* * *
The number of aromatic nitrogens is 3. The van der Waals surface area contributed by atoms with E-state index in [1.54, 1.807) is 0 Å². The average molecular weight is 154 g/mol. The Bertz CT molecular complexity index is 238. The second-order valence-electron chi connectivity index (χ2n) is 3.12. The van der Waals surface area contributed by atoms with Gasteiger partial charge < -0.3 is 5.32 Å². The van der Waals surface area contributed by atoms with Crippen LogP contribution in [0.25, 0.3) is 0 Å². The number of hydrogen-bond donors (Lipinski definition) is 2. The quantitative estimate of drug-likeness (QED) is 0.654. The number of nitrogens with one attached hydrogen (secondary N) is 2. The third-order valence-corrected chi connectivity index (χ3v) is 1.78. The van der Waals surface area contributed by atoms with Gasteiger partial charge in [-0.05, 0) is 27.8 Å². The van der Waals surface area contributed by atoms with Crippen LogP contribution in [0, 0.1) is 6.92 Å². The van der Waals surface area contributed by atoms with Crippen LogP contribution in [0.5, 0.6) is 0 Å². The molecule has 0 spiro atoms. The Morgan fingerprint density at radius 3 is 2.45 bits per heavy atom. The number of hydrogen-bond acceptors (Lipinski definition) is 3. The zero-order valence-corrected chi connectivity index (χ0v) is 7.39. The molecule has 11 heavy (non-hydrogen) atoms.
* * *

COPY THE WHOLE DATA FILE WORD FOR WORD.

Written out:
The number of aromatic nitrogens is 3. The van der Waals surface area contributed by atoms with E-state index in [1.54, 1.807) is 0 Å². The average molecular weight is 154 g/mol. The Bertz CT molecular complexity index is 238. The second-order valence-electron chi connectivity index (χ2n) is 3.12. The van der Waals surface area contributed by atoms with Gasteiger partial charge < -0.3 is 5.32 Å². The van der Waals surface area contributed by atoms with Crippen LogP contribution in [0.25, 0.3) is 0 Å². The number of hydrogen-bond donors (Lipinski definition) is 2. The quantitative estimate of drug-likeness (QED) is 0.654. The number of nitrogens with one attached hydrogen (secondary N) is 2. The third-order valence-corrected chi connectivity index (χ3v) is 1.78. The van der Waals surface area contributed by atoms with Gasteiger partial charge in [-0.05, 0) is 27.8 Å². The van der Waals surface area contributed by atoms with Crippen LogP contribution in [0, 0.1) is 6.92 Å². The van der Waals surface area contributed by atoms with Crippen LogP contribution in [0.5, 0.6) is 0 Å². The molecule has 0 spiro atoms. The Morgan fingerprint density at radius 3 is 2.45 bits per heavy atom. The number of hydrogen-bond acceptors (Lipinski definition) is 3. The zero-order valence-corrected chi connectivity index (χ0v) is 7.39. The molecule has 11 heavy (non-hydrogen) atoms.